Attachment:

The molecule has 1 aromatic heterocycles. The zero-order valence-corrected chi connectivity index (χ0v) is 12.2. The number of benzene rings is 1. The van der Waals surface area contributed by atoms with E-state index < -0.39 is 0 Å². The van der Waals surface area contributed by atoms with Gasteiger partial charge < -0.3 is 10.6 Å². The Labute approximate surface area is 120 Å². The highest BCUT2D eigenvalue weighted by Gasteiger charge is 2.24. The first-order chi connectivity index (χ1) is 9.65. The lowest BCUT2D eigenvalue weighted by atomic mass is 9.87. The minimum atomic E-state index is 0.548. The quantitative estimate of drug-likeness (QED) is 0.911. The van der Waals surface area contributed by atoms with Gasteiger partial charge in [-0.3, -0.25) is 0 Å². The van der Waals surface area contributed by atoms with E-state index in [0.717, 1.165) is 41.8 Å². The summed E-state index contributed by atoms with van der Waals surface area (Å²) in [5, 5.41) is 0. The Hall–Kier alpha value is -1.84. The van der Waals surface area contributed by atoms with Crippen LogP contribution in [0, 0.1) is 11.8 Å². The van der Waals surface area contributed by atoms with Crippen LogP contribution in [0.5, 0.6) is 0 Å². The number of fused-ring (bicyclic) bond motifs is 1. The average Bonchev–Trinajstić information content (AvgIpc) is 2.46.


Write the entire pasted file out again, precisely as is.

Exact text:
The molecule has 1 aromatic heterocycles. The zero-order valence-corrected chi connectivity index (χ0v) is 12.2. The number of benzene rings is 1. The van der Waals surface area contributed by atoms with E-state index < -0.39 is 0 Å². The van der Waals surface area contributed by atoms with Gasteiger partial charge < -0.3 is 10.6 Å². The Labute approximate surface area is 120 Å². The highest BCUT2D eigenvalue weighted by Gasteiger charge is 2.24. The first-order chi connectivity index (χ1) is 9.65. The lowest BCUT2D eigenvalue weighted by atomic mass is 9.87. The minimum atomic E-state index is 0.548. The quantitative estimate of drug-likeness (QED) is 0.911. The van der Waals surface area contributed by atoms with Gasteiger partial charge in [-0.3, -0.25) is 0 Å². The van der Waals surface area contributed by atoms with E-state index in [0.717, 1.165) is 41.8 Å². The summed E-state index contributed by atoms with van der Waals surface area (Å²) in [5, 5.41) is 0. The Hall–Kier alpha value is -1.84. The van der Waals surface area contributed by atoms with Crippen LogP contribution in [0, 0.1) is 11.8 Å². The van der Waals surface area contributed by atoms with Crippen LogP contribution in [0.5, 0.6) is 0 Å². The number of fused-ring (bicyclic) bond motifs is 1. The average Bonchev–Trinajstić information content (AvgIpc) is 2.46.